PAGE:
The future U.S. naval presence. The small U.S. naval force (2 destroyers and a converted seaplane tender) is home-ported on Bahrain by agreement with the British. The Bahrainis would like us to stay. The [Page 282]British have offered us first refusal on some of their facilities (a dock and a few small communications and storage shacks).6 They will need to know soon whether the U.S. wants them to work out a transfer. We should also sound out the Shah. There would be an argument against introducing new forces, and the present force may not be welcome there for a long time. But while most of our friends regard it as an important sign of U.S. interest, it seems untimely to remove it.

Recommendation: That you approve a decision in principle not to reduce the U.S. naval presence in the Persian Gulf at this time unless further exploration should prove it politically unacceptable to friends of the U.S. in the area.


U.S. diplomatic and aid presence. One of the serious limitations on U.S. ability to contribute to orderly evolution in the Gulf is that one of our usual instruments of policy is not available. Capital assistance is not needed by these oil-rich states. While they do need the technical assistance relationship that usually goes with capital aid, we do not now have a well-developed program for providing it to states with their own financial resources. When asked for a plan for a U.S. presence in the lower Gulf, State came back with a fairly conventional blueprint for diplomatic posts.7 While modestly expanded diplomatic representation is desirable, our main interest is in pressing the agencies to break new ground in a serious effort to adapt our programs to meet the needs of an area like this. Your foreign policy message to Congress last February identified this problem.8 Some staff work has been done and the new technical assistance institute would help. But a prod would be in order.

Recommendation: That you approve the general principle of a U.S. diplomatic presence in the lower Gulf but instruct the Under Secretaries Committee (1) to review plans for this presence to assure that it is imaginatively adapted to the needs of this emerging area and (2) to oversee the development of programs—emphasizing technical and educational assistance, exchange, and effective use of private as well as public resources—that can provide for a growing U.S. presence consistent with the strategy of promoting regional responsibility for stability.


Arms sale policy. The British have been the traditional supplier of arms and would like to remain a major supplier. The U.S. has reason to want the British to remain in the business of military training and supply. At the same time, Kuwait has approached us to buy some transport aircraft, and there have been other feelers from some of the states in the lower Gulf. The only logical way to deal with this would seem to be to [Page 283]look at a few concrete cases to get a feel for the political and legal problems involved rather than trying to make a decision in the abstract.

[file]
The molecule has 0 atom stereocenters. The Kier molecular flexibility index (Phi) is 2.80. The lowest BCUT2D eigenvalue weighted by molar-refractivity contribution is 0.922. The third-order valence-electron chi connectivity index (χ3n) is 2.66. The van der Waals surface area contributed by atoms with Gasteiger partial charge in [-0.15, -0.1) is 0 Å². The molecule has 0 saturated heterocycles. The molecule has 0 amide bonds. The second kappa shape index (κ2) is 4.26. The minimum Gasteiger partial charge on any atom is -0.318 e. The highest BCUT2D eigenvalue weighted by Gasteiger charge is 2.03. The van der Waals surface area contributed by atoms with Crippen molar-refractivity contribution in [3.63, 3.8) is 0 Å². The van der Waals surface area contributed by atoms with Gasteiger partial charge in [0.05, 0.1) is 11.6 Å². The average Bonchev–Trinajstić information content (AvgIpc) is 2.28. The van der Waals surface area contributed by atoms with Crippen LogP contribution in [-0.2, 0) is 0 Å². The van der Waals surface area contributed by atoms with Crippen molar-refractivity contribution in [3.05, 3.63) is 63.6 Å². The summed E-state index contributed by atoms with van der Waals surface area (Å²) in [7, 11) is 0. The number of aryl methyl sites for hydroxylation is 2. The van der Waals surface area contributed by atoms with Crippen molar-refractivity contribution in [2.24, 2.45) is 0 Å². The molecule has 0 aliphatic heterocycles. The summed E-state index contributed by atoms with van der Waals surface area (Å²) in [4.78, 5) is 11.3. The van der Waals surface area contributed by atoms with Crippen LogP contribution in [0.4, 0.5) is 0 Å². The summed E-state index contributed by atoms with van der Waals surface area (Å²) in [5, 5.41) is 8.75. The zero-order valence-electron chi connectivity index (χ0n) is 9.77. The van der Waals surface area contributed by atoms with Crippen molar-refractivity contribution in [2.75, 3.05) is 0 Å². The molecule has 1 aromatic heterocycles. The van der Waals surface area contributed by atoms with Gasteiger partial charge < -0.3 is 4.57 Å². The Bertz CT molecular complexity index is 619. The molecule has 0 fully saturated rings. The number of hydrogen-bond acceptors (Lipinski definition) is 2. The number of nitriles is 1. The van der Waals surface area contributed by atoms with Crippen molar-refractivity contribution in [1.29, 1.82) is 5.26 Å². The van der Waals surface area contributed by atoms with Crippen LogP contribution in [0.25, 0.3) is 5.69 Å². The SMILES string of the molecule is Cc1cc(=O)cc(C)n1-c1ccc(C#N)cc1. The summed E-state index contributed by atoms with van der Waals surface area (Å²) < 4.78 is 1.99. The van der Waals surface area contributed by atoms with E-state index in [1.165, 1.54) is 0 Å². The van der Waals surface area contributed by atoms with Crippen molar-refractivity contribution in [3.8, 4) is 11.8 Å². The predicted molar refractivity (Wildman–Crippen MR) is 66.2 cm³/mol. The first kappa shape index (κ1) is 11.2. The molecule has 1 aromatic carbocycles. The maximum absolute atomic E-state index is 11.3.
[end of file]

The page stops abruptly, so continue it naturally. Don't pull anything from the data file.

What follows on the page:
Recommendation: That State and Defense be asked to prepare a recommendation for you on outstanding requests for military supply and that you withhold decision until it can be made on concrete cases.9

The above decisions—if you approve—would be recorded in the decision memorandum at Tab A.10

  1. Source: National Archives, Nixon Presidential Materials, NSC Files, NSC Institutional Files (H-Files), Box H–220, National Security Decision Memoranda, NSDM 92. Secret. Sent for action.
  2. See footnote 4, Document 83.
  3. Attached but not printed at Tab B is the October 19 paper “U.S. Policy Options Toward the Persian Gulf.” A handwritten note attached to another copy of the paper reads: “Peter: You did a truly outstanding job on your draft of the Persian Gulf paper. The more I worked with it, the higher my respect for it became. I am most grateful for your help. Hal.” (National Archives, Nixon Presidential Materials, Kissinger Office Files, Box 16, Subject and Chron Files, Persian Gulf Drafts)
  4. “Long-Term U.S. Strategy Options in the Persian Gulf,” December 30. (Ibid., NSC Files, NSC Institutional Files (H-Files), Box H–165, National Security Study Memoranda, NSSM 66) Kennedy’s December 30 covering memorandum to Kissinger noted that the paper looked at the “broader range of issues and considers our interests and likely prospects in the region several years into the future.”
  5. Nixon initialed his approval under all the recommendations in the memorandum.
  6. See Document 72.
  7. See footnote 2, Document 83.
  8. The President’s “First Annual Report to the Congress on United States Foreign Policy for the 1970s” is printed in Public Papers: Nixon, 1970, pp. 115–190.
  9. Memorandum from Sisco to Kissinger, November 4; National Archives, Nixon Presidential Materials, NSC Files, NSC Institutional Files (H-Files), Box H–220, National Security Decision Memoranda, NSDM 92.
  10. Tab A is printed as Document 91.